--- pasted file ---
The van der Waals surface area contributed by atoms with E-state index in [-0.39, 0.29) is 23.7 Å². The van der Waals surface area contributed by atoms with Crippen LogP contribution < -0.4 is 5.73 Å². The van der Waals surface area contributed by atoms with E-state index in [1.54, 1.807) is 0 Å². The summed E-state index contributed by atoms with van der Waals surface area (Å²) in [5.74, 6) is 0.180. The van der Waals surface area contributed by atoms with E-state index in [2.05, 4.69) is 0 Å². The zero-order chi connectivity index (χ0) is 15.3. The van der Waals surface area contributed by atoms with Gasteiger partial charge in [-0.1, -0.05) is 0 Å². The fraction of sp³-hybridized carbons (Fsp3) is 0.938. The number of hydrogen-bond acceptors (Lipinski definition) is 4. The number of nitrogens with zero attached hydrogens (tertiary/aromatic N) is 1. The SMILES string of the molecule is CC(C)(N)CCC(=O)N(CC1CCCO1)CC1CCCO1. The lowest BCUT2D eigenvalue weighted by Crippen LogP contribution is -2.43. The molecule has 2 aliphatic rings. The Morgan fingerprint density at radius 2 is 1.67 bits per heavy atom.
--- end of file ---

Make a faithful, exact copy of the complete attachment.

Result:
The van der Waals surface area contributed by atoms with E-state index in [-0.39, 0.29) is 23.7 Å². The van der Waals surface area contributed by atoms with Crippen LogP contribution < -0.4 is 5.73 Å². The van der Waals surface area contributed by atoms with E-state index in [1.54, 1.807) is 0 Å². The summed E-state index contributed by atoms with van der Waals surface area (Å²) in [5.74, 6) is 0.180. The van der Waals surface area contributed by atoms with E-state index in [2.05, 4.69) is 0 Å². The zero-order chi connectivity index (χ0) is 15.3. The van der Waals surface area contributed by atoms with Gasteiger partial charge in [-0.1, -0.05) is 0 Å². The fraction of sp³-hybridized carbons (Fsp3) is 0.938. The number of hydrogen-bond acceptors (Lipinski definition) is 4. The number of nitrogens with zero attached hydrogens (tertiary/aromatic N) is 1. The SMILES string of the molecule is CC(C)(N)CCC(=O)N(CC1CCCO1)CC1CCCO1. The lowest BCUT2D eigenvalue weighted by Crippen LogP contribution is -2.43. The molecule has 2 aliphatic rings. The Morgan fingerprint density at radius 2 is 1.67 bits per heavy atom.